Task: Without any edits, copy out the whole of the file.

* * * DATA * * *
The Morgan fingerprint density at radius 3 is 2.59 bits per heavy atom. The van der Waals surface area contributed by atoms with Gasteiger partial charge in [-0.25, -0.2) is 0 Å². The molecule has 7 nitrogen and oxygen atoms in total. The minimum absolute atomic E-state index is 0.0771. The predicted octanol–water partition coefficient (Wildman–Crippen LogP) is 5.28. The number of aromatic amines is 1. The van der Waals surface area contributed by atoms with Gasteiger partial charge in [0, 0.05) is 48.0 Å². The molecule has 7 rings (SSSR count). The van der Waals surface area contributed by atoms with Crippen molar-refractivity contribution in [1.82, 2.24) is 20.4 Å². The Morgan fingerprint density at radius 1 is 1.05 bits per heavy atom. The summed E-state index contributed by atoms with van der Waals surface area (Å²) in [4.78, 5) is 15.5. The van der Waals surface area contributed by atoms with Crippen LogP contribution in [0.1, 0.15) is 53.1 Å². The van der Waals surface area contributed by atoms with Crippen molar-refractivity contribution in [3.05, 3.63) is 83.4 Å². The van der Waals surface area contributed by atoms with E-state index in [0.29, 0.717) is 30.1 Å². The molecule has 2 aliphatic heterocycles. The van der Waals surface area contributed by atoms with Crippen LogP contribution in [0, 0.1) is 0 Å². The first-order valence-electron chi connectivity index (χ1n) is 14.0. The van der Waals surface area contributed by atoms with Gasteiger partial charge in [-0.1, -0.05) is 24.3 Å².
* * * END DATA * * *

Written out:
The Morgan fingerprint density at radius 3 is 2.59 bits per heavy atom. The van der Waals surface area contributed by atoms with Gasteiger partial charge in [-0.25, -0.2) is 0 Å². The molecule has 7 nitrogen and oxygen atoms in total. The minimum absolute atomic E-state index is 0.0771. The predicted octanol–water partition coefficient (Wildman–Crippen LogP) is 5.28. The number of aromatic amines is 1. The van der Waals surface area contributed by atoms with Gasteiger partial charge in [0, 0.05) is 48.0 Å². The molecule has 7 rings (SSSR count). The van der Waals surface area contributed by atoms with Crippen molar-refractivity contribution in [1.82, 2.24) is 20.4 Å². The Morgan fingerprint density at radius 1 is 1.05 bits per heavy atom. The summed E-state index contributed by atoms with van der Waals surface area (Å²) in [4.78, 5) is 15.5. The van der Waals surface area contributed by atoms with Crippen LogP contribution in [0.1, 0.15) is 53.1 Å². The van der Waals surface area contributed by atoms with Crippen molar-refractivity contribution in [3.05, 3.63) is 83.4 Å². The van der Waals surface area contributed by atoms with E-state index in [0.29, 0.717) is 30.1 Å². The molecule has 2 aliphatic heterocycles. The van der Waals surface area contributed by atoms with Crippen LogP contribution in [0, 0.1) is 0 Å². The first-order valence-electron chi connectivity index (χ1n) is 14.0. The van der Waals surface area contributed by atoms with Gasteiger partial charge in [-0.1, -0.05) is 24.3 Å².